WARNING: The following review reveals plot information. Read only if you have seen “Guardians of the Galaxy Vol. 2”
In the sequel, the franchise, and the series, the dialectical tension pitting familiarity against novelty challenges the storyteller to thread the eye of the needle. “Is it is good as the first one?” is, unsurprisingly, the question that drives conversation.
In “The Myth of Superman,” Umberto Eco recognizes a parallel conundrum for the mythological figure: the “emblematic and fixed nature which renders him easily recognizable” versus the change and development associated with novelistic characters.
Director James Gunn’s “Guardians of the Galaxy Vol. 2,” like its predecessor, is plenty entertaining and will get better with repeat views. It isn’t perfect, but neither was the first.
The cinematic incarnation of “Guardians,” like so much post-1977 space fantasy on the big screen, owes much to “Star Wars,” and at least one of the trailers for “Vol. 2” revealed that Kurt Russell would arrive as Peter “Star-Lord,” Quinn’s long-missing father.
It was a short leap, then, to imagine that Papa Ego would pull a Darth Vader-style dick move akin to “Join me, and together, we can rule the galaxy as father and son.” That bad dad/lost parent plot, enhanced via Star-Lord’s status as a man-god, pads the generous running time.
The secondary stories, including the impending disappointment of the Sam Malone/Diane Chambers romance between Gamora and Peter and the bluntness of a more mirthful Drax as he figures out empath Mantis, unfold while Peter chooses between his two families.
Rocket and Groot separate from the other Guardians to keep an eye on Nebula, another whisper of “The Empire Strikes Back” tactic of splitting up the team.
Baby Groot basks in the “Awww!” goodwill of our inner dendrologist, but “Vol. 2” belongs heart and soul to the indispensable Michael Rooker. Rooker’s Yondu Udonta, who made off with all his scenes in the first “Guardians,” steals another complete set here. A more bitter than sweet pity, then, that the rich expansion of Yondu and his emergent largesse comes at the expense of his life in a neatly parallel-structured heroic sacrifice.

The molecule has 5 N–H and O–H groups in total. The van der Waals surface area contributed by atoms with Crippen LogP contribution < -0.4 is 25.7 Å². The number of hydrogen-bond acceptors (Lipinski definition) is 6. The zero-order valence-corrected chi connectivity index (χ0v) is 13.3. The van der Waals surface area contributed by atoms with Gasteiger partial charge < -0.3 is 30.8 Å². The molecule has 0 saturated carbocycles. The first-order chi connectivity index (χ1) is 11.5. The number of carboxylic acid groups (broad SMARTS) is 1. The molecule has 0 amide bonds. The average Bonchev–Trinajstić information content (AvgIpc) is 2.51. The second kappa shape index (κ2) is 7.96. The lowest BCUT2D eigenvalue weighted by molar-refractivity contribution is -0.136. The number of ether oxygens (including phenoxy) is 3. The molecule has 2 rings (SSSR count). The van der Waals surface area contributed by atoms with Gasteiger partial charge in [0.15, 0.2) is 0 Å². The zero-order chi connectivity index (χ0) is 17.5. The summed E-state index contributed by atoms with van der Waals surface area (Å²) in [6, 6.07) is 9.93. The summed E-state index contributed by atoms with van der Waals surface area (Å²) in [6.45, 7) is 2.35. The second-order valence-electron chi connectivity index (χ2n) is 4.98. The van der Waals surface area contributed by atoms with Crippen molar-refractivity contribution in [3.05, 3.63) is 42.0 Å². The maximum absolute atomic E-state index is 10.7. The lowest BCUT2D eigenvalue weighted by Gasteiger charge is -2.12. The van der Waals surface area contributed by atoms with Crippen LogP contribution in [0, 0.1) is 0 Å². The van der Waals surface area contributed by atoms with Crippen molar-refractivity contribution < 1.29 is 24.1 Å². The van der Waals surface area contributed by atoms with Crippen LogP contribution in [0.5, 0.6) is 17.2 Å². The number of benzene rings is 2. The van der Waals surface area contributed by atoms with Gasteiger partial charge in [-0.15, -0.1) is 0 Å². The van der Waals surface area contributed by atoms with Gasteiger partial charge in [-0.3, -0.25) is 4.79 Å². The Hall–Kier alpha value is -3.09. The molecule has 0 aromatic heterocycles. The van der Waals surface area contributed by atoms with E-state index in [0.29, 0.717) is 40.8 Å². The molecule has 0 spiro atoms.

In my review of the inaugural “Guardians,” I complained about the relegation of Gamora to Smurfette status and the film’s overwhelmingly masculinist constitution and point of view. One of the sequel’s improvements is the psychological and emotional exploration of the sibling relationship between Gamora and Nebula.
The scenes Zoe Saldana shares with Karen Gillan are much better and more satisfying than the character’s ongoing deflections of Quill’s lower-stakes flirting. With a third round guaranteed, Gunn will hopefully provide Gamora with a level of agency worthy of Saldana’s talent.
Because we anticipate them, Gunn’s other “Guardians” hallmarks, from the ongoing additions to the “Awesome Mix” (love the Zune gag) to the 80s pop culture references to the wiggy cameos, aren’t quite as fresh this time around, but they form -- along with Howard the Duck and Stan Lee’s audience with the Watchers -- the combination of broad appeal and geek insider status that serves multiple constituencies.
The onscreen deconstruction of the lyrics of a pop song, even “Brandy (You’re a Fine Girl),” is like dancing about architecture, but Russell’s Ego the Living Planet clearly doesn’t know any better.
May 24th 2017
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